Standby for a bridge before the bridge

TO start off this new year right, the Derwent Valley Gazette is making sure you’re up to date with current work on the new Bridgewater Bridge. It’s a three-quarter-billion dollar project that will change our part of the world, and bring opportunities well into the future.

On Page 2 of the paper and our Facebook page, we’re going to watch construction and let you know what you’re seeing as you travel the Lyell or Midlands highways.

You keep an eye out, and we’ll tell you what’s going on.

The first thing to know is that two bridges are going to be built at Bridgewater. Yes, two. Let’s clarify. Before the new concrete structure can go up, a separate steel bridge is being built from the northern shore, and connected via 12 barges to the southern side.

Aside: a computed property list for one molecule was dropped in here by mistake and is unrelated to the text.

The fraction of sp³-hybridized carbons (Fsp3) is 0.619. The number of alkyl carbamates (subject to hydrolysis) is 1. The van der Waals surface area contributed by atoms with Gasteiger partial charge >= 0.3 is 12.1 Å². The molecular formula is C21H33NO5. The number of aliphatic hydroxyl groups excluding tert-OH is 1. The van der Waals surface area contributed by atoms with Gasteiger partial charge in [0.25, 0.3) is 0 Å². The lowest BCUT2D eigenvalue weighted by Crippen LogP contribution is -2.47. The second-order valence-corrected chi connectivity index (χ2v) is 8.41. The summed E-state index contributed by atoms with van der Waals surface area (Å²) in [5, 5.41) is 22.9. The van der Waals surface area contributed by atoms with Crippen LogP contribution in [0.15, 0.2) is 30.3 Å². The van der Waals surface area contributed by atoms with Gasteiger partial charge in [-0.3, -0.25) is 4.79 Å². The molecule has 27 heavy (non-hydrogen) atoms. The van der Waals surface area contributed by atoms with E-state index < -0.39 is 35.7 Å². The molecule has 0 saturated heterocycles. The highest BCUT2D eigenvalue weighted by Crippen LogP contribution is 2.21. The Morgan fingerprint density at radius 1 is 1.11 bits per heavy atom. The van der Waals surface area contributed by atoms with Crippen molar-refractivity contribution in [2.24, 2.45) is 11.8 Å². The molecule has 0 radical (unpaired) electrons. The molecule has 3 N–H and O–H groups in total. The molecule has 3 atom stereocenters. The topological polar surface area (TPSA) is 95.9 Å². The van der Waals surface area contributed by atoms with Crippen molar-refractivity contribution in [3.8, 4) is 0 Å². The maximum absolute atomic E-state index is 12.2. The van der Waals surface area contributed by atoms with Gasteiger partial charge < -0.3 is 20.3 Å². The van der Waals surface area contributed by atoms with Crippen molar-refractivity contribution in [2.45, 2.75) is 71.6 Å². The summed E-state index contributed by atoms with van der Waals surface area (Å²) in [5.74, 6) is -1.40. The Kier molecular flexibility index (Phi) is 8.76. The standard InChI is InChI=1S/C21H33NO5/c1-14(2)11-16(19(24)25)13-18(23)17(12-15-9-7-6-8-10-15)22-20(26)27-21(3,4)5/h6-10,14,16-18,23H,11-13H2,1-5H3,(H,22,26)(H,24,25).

If you’re going to or from the Derwent Valley, or the Midlands, you’ll see that temporary bridge start to appear in the next weeks on the downstream side of the existing bridge. Why a bridge before the bridge?

Think of it as the scaffolding around a building, a solid work platform from which to construct the actual permanent bridge.

Primary contractor McConnell Dowell is expecting to take two full years to complete that part of the job, with the bridge open to traffic by the end of 2024. When finished, the Bridgewater Bridge itself will be 1300 metres in length, slightly shorter than the Tasman Bridge in Hobart at 1396 metres, but longer than the Bowen Bridge which comes in at 976 metres.

And while we’re talking numbers, the soon-to-be temporary bridge is actually the fifth to be built across the Derwent River at this point. That makes the 2024 edition Number Six.